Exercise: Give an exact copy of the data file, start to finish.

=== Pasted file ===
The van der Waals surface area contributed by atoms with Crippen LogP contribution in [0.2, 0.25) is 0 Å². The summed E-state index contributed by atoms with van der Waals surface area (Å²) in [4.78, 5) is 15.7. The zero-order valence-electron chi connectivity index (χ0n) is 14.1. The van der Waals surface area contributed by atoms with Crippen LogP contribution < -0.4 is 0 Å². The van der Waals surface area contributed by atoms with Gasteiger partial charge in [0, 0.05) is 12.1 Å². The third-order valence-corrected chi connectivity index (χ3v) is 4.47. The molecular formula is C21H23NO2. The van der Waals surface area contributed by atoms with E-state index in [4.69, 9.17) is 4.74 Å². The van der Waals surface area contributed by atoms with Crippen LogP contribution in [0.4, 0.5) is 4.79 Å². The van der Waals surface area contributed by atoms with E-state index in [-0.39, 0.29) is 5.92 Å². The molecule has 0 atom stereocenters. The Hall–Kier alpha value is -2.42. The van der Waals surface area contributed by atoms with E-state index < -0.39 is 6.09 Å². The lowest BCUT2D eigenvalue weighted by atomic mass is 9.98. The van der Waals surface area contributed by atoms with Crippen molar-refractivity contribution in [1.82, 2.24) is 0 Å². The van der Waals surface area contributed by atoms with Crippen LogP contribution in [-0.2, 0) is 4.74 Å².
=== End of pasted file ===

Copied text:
The van der Waals surface area contributed by atoms with Crippen LogP contribution in [0.2, 0.25) is 0 Å². The summed E-state index contributed by atoms with van der Waals surface area (Å²) in [4.78, 5) is 15.7. The zero-order valence-electron chi connectivity index (χ0n) is 14.1. The van der Waals surface area contributed by atoms with Crippen LogP contribution < -0.4 is 0 Å². The van der Waals surface area contributed by atoms with Gasteiger partial charge in [0, 0.05) is 12.1 Å². The third-order valence-corrected chi connectivity index (χ3v) is 4.47. The molecular formula is C21H23NO2. The van der Waals surface area contributed by atoms with E-state index in [4.69, 9.17) is 4.74 Å². The van der Waals surface area contributed by atoms with Crippen LogP contribution in [0.4, 0.5) is 4.79 Å². The van der Waals surface area contributed by atoms with E-state index in [-0.39, 0.29) is 5.92 Å². The molecule has 0 atom stereocenters. The Hall–Kier alpha value is -2.42. The van der Waals surface area contributed by atoms with E-state index < -0.39 is 6.09 Å². The lowest BCUT2D eigenvalue weighted by atomic mass is 9.98. The van der Waals surface area contributed by atoms with Crippen molar-refractivity contribution in [1.82, 2.24) is 0 Å². The van der Waals surface area contributed by atoms with Crippen LogP contribution in [-0.2, 0) is 4.74 Å².